Cecelia Anderson, Jacob Astin, Garrett Austin, Kathryn Banbury, Joshua Bloome, John Brennan, Michael Chavez, Paul Davies, Laney Deligianis, Samantha Dixon, Alycia Donais, Kevin Durrenberger, Kelsey Fletcher, Alyssa Galvan, Eric Geiger, Lindsay Gierke, Mallory Gigl, Sally Gorenz, Kristen Hamer, Laura Hansen, Kathryn Hatch, Adrian Hernandez, Erin Heyob, Amanda Hilton, Mallory Huml, Brianna Hurst, Sonja Isaacs, Jenna Ivkovich, Krista Johnson, Lydia King, William King, Christopher Kovacic, Meghan Krajewski, Robert Kuti, Nathan Lewis, Robert Locke, Dylan Luse, Grant Mooney, Brittany Nelson, Michael Nguyen, Alexandra Olson, Daniela Parra, Benjamin Paulus, Troy Pritchard, Scott Proctor, Frank Reyes, Leah Richards, Paige Rogers, Sara Rose, Luis Ruiz, Joseph Ruppel, Samantha Sills, Kyle Slamans, Joseph Spitzzeri, Zachary Stavinsky, Jessica Stebbins, Kyle Stryczek, Annelise Weiss, Rick White, Lauren Whittaker, Cassandra Wilson, Mariella Zavala, Dana Zimmer

DECA—Taking care of business

by Jessica Corbett
Kaneland Krier

How would you like to spend time with your friends, develop business skills, and meet people from all around the world?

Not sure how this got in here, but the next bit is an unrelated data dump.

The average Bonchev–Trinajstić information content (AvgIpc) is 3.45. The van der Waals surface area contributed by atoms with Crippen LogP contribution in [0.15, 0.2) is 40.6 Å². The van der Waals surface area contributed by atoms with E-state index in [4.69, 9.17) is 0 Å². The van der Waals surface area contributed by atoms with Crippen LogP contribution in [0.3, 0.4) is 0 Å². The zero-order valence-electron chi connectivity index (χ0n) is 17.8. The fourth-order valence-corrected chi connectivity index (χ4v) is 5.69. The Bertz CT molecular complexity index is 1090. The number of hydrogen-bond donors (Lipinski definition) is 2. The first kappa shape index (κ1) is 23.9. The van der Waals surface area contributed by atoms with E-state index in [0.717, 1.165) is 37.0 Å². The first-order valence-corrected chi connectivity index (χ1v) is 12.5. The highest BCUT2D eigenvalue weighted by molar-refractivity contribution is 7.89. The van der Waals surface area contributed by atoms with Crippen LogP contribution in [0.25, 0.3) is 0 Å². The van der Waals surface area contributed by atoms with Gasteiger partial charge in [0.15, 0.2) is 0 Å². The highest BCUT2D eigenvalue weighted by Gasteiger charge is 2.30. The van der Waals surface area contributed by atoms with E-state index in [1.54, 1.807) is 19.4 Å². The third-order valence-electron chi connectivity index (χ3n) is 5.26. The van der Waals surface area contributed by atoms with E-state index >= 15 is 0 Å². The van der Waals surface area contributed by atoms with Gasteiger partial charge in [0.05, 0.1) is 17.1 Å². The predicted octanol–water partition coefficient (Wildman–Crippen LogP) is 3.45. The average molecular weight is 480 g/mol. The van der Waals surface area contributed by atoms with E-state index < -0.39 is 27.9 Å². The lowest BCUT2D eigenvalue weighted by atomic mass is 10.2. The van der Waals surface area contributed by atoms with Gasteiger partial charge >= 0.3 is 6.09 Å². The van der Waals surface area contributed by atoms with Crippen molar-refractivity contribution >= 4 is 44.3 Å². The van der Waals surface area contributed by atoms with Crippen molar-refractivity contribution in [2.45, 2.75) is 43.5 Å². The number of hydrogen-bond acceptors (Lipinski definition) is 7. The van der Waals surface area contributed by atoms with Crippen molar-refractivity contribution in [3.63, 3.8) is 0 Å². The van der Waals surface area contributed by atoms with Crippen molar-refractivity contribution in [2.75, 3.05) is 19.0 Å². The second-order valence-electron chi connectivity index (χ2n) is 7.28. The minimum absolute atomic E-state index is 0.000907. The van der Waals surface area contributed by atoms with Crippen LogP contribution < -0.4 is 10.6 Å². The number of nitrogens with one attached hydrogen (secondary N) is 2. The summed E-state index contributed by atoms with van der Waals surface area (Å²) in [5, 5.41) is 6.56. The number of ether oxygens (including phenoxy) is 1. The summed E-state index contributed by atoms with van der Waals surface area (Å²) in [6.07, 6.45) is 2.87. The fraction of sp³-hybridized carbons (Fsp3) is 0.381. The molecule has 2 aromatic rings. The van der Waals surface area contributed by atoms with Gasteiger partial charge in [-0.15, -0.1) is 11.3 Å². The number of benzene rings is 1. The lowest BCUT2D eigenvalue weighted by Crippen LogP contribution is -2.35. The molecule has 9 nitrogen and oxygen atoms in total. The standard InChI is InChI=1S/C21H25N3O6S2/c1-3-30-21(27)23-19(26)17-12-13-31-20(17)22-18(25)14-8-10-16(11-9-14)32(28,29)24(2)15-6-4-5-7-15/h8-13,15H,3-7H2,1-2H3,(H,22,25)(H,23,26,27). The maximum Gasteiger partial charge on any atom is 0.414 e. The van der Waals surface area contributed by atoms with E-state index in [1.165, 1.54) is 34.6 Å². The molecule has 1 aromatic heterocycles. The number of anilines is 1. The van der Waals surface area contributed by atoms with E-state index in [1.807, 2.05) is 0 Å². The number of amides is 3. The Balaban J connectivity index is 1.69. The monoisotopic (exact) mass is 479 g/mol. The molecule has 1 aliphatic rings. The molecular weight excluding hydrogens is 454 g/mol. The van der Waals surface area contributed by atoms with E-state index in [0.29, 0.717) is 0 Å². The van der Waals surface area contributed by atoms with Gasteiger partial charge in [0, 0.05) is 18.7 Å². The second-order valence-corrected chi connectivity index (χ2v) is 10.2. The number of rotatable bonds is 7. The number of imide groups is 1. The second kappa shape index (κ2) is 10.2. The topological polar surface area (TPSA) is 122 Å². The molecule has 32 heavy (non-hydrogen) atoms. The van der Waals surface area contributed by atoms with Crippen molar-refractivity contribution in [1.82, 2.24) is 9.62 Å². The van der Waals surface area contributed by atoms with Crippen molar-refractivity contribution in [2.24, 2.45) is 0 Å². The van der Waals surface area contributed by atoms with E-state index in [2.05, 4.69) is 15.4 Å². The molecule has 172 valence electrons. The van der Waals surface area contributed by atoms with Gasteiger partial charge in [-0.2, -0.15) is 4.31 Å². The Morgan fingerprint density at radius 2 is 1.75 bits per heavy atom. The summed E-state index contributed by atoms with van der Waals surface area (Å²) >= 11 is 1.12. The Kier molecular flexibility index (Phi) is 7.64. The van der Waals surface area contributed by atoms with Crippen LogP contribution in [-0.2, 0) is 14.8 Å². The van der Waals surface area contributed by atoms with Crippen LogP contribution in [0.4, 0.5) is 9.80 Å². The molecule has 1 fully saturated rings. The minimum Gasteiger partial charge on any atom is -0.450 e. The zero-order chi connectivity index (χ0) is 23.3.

“(DECA is) a club where members learn about business (and) marketing,” Advisor Tammi Conn said.

Members can have many different reasons for joining. Whether they want to pursue a career in business, or they just want to have a good time working with friends, members agree DECA is a great club.

“I’m interested in business, and (DECA) is a good opportunity to learn,” junior Liz Kennedy said.

“I was a new student and I wanted to learn abut business,” sophomore Hayley Guyton said.

On Jan. 29, 27 members of DECA attended a competition at Charlestowne Mall. Twenty-four schools attended this competition in preparation for state, which will be held in March.

If any DECA members from Kaneland qualify at state, they will have the opportunity to travel to the international competition in Anaheim, Calif.

DECA members from all around the world attend the international competition. These participants come from Canada, Mexico, Germany, Japan, Puerto Rico, and other countries in Europe and Central America, Conn said.

“Last year, Beth Smith and I got fourth in a written event,” Guyton said.

The girls wrote about the Mr. Kaneland event.

Members who received awards at the competition on Jan. 29 were Jake Astin for Food Marketing Management, Christian Dillon for Accounting Applications, Lacey Eberle and Hanna Schuppner for Hospitality Marketing, Paul Davies and Dalton Fowler for Internet Marketing, Maddy Osman and Nikki Prusinski in Internet Marketing, Kathleen Kuhar and Lindsay Douglas in Sports and Entertainment Marketing, and Joe Ruppel for winning the Marketing Management Event.